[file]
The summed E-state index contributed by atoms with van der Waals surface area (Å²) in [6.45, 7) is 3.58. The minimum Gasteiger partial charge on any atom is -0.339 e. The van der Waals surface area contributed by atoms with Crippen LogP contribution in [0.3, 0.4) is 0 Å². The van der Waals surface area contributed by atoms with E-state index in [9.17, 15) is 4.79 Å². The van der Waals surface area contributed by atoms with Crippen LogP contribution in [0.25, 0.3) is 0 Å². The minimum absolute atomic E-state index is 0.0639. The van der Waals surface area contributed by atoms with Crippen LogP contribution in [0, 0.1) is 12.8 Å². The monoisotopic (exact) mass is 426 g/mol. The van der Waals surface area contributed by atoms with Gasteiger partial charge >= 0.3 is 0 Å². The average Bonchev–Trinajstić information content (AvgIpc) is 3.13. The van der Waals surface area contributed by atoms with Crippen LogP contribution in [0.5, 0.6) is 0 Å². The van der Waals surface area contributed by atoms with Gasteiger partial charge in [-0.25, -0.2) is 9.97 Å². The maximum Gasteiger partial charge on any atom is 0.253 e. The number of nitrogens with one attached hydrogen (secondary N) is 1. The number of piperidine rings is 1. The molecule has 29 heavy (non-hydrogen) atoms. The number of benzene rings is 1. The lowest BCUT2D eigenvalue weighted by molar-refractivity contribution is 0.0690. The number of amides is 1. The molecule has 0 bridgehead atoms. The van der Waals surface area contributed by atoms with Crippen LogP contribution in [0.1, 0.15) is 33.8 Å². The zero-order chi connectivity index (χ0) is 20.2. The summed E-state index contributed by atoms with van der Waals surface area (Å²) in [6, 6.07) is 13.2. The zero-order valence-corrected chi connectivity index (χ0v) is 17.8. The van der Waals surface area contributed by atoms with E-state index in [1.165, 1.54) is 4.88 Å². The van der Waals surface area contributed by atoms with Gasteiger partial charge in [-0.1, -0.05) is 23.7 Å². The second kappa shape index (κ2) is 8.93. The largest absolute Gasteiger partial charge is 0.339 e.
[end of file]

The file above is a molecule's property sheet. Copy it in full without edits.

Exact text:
The summed E-state index contributed by atoms with van der Waals surface area (Å²) in [6.45, 7) is 3.58. The minimum Gasteiger partial charge on any atom is -0.339 e. The van der Waals surface area contributed by atoms with Crippen LogP contribution in [0.3, 0.4) is 0 Å². The van der Waals surface area contributed by atoms with E-state index in [9.17, 15) is 4.79 Å². The van der Waals surface area contributed by atoms with Crippen LogP contribution in [0.25, 0.3) is 0 Å². The minimum absolute atomic E-state index is 0.0639. The van der Waals surface area contributed by atoms with Crippen LogP contribution in [0, 0.1) is 12.8 Å². The monoisotopic (exact) mass is 426 g/mol. The van der Waals surface area contributed by atoms with Gasteiger partial charge >= 0.3 is 0 Å². The average Bonchev–Trinajstić information content (AvgIpc) is 3.13. The van der Waals surface area contributed by atoms with Crippen LogP contribution in [0.5, 0.6) is 0 Å². The van der Waals surface area contributed by atoms with Gasteiger partial charge in [-0.25, -0.2) is 9.97 Å². The maximum Gasteiger partial charge on any atom is 0.253 e. The number of nitrogens with one attached hydrogen (secondary N) is 1. The number of piperidine rings is 1. The molecule has 29 heavy (non-hydrogen) atoms. The number of benzene rings is 1. The lowest BCUT2D eigenvalue weighted by molar-refractivity contribution is 0.0690. The number of amides is 1. The molecule has 0 bridgehead atoms. The van der Waals surface area contributed by atoms with Crippen LogP contribution in [0.1, 0.15) is 33.8 Å². The zero-order chi connectivity index (χ0) is 20.2. The summed E-state index contributed by atoms with van der Waals surface area (Å²) in [6, 6.07) is 13.2. The zero-order valence-corrected chi connectivity index (χ0v) is 17.8. The van der Waals surface area contributed by atoms with E-state index in [1.165, 1.54) is 4.88 Å². The van der Waals surface area contributed by atoms with Gasteiger partial charge in [-0.1, -0.05) is 23.7 Å². The second kappa shape index (κ2) is 8.93. The largest absolute Gasteiger partial charge is 0.339 e.